Last month the Museum of Modern Art in New York annouced that John Elderfield, MoMA’s chief curator of painting and sculpture, would be stepping down later this year when he reaches 65, the museum’s compulsory retirement age. But in recognition of the fact that John is someone no museum wants or can afford to lose, he’ll remain with MoMA as “chief curator emeritus of painting and sculpture”. Under that title he’ll contribute to two large shows in the coming years. The first, which will focus on Matisse from 1913 to 1917, he’ll co-curate with Stephanie d’Allesandro of the Art Institute of Chicago. It’s scheduled to open there in March of 2010, then move to MoMA in July. The second, a full scale de Kooning retrospective that he’ll curate himself, has no firm date yet.
Last week I sat down with John for a long talk about his tenure at MoMA, museum practices generally and his plans for the future. As I usually do I’ll break this conversation into a few posts over several days.
LACAYO: Has anyone else had the title of curator emeritus at MoMA?
ELDERFIELD: Bill Rubin did. After he retired he curated the “Picasso and Portraiture” show.
LACAYO: When was the last big de Kooning show?
ELDERFIELD: In 1994. It was organized by the National Gallery in Washington and then came to the Met and the Tate. But it was a kind of fifty paintings show. I’ve hardly started working on mine. I’m still making lists in my head. But there’s a great de Kooning Foundation that has good documentation of about 6000 objects.
LACAYO: And what will the Matisse show be about? How will it be different from the big show you organized in 1992?
ELDERFIELD: I had actually vowed after that never to be involved in a Matisse show again. I broke that resolution for “Matisse/Picasso”. However, the Art Institute invited me to Chicago to see conservation work they were doing on Bathers by a River. We thought it dated from 1913 to about 1916. But since the early ’70s it’s been known that a watercolor exists of this subject from 1909. It’s now known that it was originally one of three pictures that Matisse thought [the Russian collector] Shchukin had commissioned from him, the others being Music and Dance. In fact, Shchukin had just commissioned two. Nobody’s ever known whether Matisse actually started the painting in ’09 or ’10. Or whether, having done the watercolor, he decided, “Hey, I’m not getting to do this project”. But then, after he came back from Morocco in 1913, figured he wanted to do a big composition and started work on it then. But it’s become clear from conservation work on the picture that under that severe exterior is bright prismatic color.
LACAYO: So those could be remnants of his earlier fauviste palette?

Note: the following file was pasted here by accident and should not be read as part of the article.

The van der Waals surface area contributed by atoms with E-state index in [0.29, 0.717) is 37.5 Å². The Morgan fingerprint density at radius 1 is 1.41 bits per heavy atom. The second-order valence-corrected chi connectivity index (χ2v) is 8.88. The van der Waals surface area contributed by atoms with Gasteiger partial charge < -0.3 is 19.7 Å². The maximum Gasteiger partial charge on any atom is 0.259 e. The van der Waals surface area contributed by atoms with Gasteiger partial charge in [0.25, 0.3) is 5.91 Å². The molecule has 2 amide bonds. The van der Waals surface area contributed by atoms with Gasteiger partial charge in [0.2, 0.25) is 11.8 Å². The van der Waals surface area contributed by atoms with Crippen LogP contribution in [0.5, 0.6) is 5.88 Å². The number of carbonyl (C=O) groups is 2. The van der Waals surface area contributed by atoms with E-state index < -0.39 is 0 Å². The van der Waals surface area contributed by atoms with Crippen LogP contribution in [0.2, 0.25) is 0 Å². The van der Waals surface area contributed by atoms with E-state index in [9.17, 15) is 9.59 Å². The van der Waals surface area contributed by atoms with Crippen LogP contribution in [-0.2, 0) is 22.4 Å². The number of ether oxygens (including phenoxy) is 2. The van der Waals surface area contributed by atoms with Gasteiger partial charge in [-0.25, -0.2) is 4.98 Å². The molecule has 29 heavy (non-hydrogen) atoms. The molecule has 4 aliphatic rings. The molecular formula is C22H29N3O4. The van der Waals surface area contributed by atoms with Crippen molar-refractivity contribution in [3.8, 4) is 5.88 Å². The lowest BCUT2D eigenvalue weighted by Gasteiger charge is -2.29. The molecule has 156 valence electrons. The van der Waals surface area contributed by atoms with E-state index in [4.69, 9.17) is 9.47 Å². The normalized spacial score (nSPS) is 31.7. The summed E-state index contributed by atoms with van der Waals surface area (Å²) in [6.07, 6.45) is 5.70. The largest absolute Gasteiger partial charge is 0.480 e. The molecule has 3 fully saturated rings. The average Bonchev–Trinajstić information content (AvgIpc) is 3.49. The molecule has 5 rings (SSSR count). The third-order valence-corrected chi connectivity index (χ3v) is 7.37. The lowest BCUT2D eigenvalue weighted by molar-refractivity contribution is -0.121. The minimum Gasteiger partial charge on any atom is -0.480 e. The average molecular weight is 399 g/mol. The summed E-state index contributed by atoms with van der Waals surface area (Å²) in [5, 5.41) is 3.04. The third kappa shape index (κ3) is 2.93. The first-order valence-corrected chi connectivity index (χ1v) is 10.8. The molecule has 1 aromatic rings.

ELDERFIELD: Yes, so it was started in 1909 or ’10. And they’ve been doing amazing work in Chicago trying to understand how the picture evolved. So I said, “This is so great; we have to work on our Matisse’s [at MoMA]. So we have already cleaned The Piano Lesson and are now starting to work on The Moroccans. And then the next thing, I said “We should do a show based on the teens, the great Matisse period, dealing with those five years from 1913 to 1917.” It will be small, just 40 paintings.
LACAYO: What about a date for the de Kooning show?
ELDERFIELD: De Kooning doesn’t have a firm date. The museum wants me to do it for the fall of 2010. I’m excited because de Kooning was one of he reasons I came to the United States in the first place. I was an art student in England and I had a friend who came back from New York with that Tom Hess book on de Kooning from the 60s. I saw it and said, “This stuff is so amazing; I’ve got to get to New York.” I eventually met him a few times.
LACAYO: And he was still lucid back then.
ELDERFIELD: He was. It’s so sad. He was an angel in the studio but he had no idea how to have a life. I recently re-read the [Mark Stevens/Annalyn Swan] biography and you realize that this poor guy was clueless.
LACAYO: I knew de Kooning was a heavy drinker but it wasn’t until I read their book that I realized that there were some nights when he was literally blacking out on the Bowery.
ELDERFIELD: And this at time when most people thought he was the greatest living American painter. And of course one of the challenges of the show will be the late work [Lacayo: work dating from the time after de Kooning’s Alzheimer’s had worsened] and what to do about that. I’ve been following de Kooning pretty much forever, and I’ve seen most of the shows, but I’ve yet to see everything in the estate, which I’ll probably be doing in the next couple of months.